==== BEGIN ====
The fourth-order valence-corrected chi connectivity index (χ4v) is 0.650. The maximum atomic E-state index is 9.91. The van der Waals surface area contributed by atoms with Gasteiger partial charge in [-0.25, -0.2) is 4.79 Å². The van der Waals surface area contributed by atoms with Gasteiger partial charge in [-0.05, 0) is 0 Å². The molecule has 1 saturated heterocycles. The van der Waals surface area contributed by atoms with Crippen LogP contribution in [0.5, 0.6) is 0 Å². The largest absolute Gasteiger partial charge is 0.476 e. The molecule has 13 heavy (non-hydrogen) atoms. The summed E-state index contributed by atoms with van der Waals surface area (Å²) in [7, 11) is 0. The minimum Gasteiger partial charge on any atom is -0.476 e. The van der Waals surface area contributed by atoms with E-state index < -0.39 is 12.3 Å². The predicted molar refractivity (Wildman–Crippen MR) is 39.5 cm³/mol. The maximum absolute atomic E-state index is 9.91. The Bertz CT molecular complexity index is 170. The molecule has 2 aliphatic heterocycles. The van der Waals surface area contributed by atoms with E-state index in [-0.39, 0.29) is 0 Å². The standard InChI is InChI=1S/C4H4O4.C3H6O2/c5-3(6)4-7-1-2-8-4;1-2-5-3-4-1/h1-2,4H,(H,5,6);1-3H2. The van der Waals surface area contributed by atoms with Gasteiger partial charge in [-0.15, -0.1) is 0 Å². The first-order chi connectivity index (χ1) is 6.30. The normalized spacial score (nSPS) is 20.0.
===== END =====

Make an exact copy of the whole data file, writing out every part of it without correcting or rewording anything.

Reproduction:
The fourth-order valence-corrected chi connectivity index (χ4v) is 0.650. The maximum atomic E-state index is 9.91. The van der Waals surface area contributed by atoms with Gasteiger partial charge in [-0.25, -0.2) is 4.79 Å². The van der Waals surface area contributed by atoms with Gasteiger partial charge in [-0.05, 0) is 0 Å². The molecule has 1 saturated heterocycles. The van der Waals surface area contributed by atoms with Crippen LogP contribution in [0.5, 0.6) is 0 Å². The largest absolute Gasteiger partial charge is 0.476 e. The molecule has 13 heavy (non-hydrogen) atoms. The summed E-state index contributed by atoms with van der Waals surface area (Å²) in [7, 11) is 0. The minimum Gasteiger partial charge on any atom is -0.476 e. The van der Waals surface area contributed by atoms with E-state index < -0.39 is 12.3 Å². The predicted molar refractivity (Wildman–Crippen MR) is 39.5 cm³/mol. The maximum absolute atomic E-state index is 9.91. The Bertz CT molecular complexity index is 170. The molecule has 2 aliphatic heterocycles. The van der Waals surface area contributed by atoms with E-state index in [-0.39, 0.29) is 0 Å². The standard InChI is InChI=1S/C4H4O4.C3H6O2/c5-3(6)4-7-1-2-8-4;1-2-5-3-4-1/h1-2,4H,(H,5,6);1-3H2. The van der Waals surface area contributed by atoms with Gasteiger partial charge in [-0.15, -0.1) is 0 Å². The first-order chi connectivity index (χ1) is 6.30. The normalized spacial score (nSPS) is 20.0.